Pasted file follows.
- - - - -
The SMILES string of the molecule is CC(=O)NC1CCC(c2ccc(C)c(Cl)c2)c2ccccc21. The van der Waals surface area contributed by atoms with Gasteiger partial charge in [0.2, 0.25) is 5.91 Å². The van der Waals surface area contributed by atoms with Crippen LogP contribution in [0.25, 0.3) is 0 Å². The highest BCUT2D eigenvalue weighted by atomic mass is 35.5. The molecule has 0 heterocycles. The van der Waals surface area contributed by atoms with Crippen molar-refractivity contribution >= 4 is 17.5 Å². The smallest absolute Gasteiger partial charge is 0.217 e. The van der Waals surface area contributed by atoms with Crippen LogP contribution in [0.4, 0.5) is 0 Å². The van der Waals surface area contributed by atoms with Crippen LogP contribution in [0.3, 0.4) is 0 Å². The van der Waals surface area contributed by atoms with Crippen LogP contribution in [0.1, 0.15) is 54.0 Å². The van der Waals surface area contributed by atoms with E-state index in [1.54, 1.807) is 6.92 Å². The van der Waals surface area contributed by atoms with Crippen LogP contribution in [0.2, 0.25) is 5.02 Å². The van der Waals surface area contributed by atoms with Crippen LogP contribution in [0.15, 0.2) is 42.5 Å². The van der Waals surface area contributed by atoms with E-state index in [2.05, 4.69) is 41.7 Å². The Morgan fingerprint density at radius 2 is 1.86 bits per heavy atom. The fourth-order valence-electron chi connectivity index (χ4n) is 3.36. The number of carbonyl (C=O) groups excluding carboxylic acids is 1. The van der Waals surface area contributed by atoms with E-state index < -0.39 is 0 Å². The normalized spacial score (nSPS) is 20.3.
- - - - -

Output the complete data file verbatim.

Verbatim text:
The SMILES string of the molecule is CC(=O)NC1CCC(c2ccc(C)c(Cl)c2)c2ccccc21. The van der Waals surface area contributed by atoms with Gasteiger partial charge in [0.2, 0.25) is 5.91 Å². The van der Waals surface area contributed by atoms with Crippen LogP contribution in [0.25, 0.3) is 0 Å². The highest BCUT2D eigenvalue weighted by atomic mass is 35.5. The molecule has 0 heterocycles. The van der Waals surface area contributed by atoms with Crippen molar-refractivity contribution >= 4 is 17.5 Å². The smallest absolute Gasteiger partial charge is 0.217 e. The van der Waals surface area contributed by atoms with Crippen LogP contribution in [0.4, 0.5) is 0 Å². The van der Waals surface area contributed by atoms with Crippen LogP contribution in [0.3, 0.4) is 0 Å². The van der Waals surface area contributed by atoms with Crippen LogP contribution in [0.1, 0.15) is 54.0 Å². The van der Waals surface area contributed by atoms with E-state index in [1.54, 1.807) is 6.92 Å². The van der Waals surface area contributed by atoms with Crippen LogP contribution in [0.2, 0.25) is 5.02 Å². The van der Waals surface area contributed by atoms with Crippen LogP contribution in [0.15, 0.2) is 42.5 Å². The van der Waals surface area contributed by atoms with E-state index in [2.05, 4.69) is 41.7 Å². The Morgan fingerprint density at radius 2 is 1.86 bits per heavy atom. The fourth-order valence-electron chi connectivity index (χ4n) is 3.36. The number of carbonyl (C=O) groups excluding carboxylic acids is 1. The van der Waals surface area contributed by atoms with E-state index < -0.39 is 0 Å². The normalized spacial score (nSPS) is 20.3.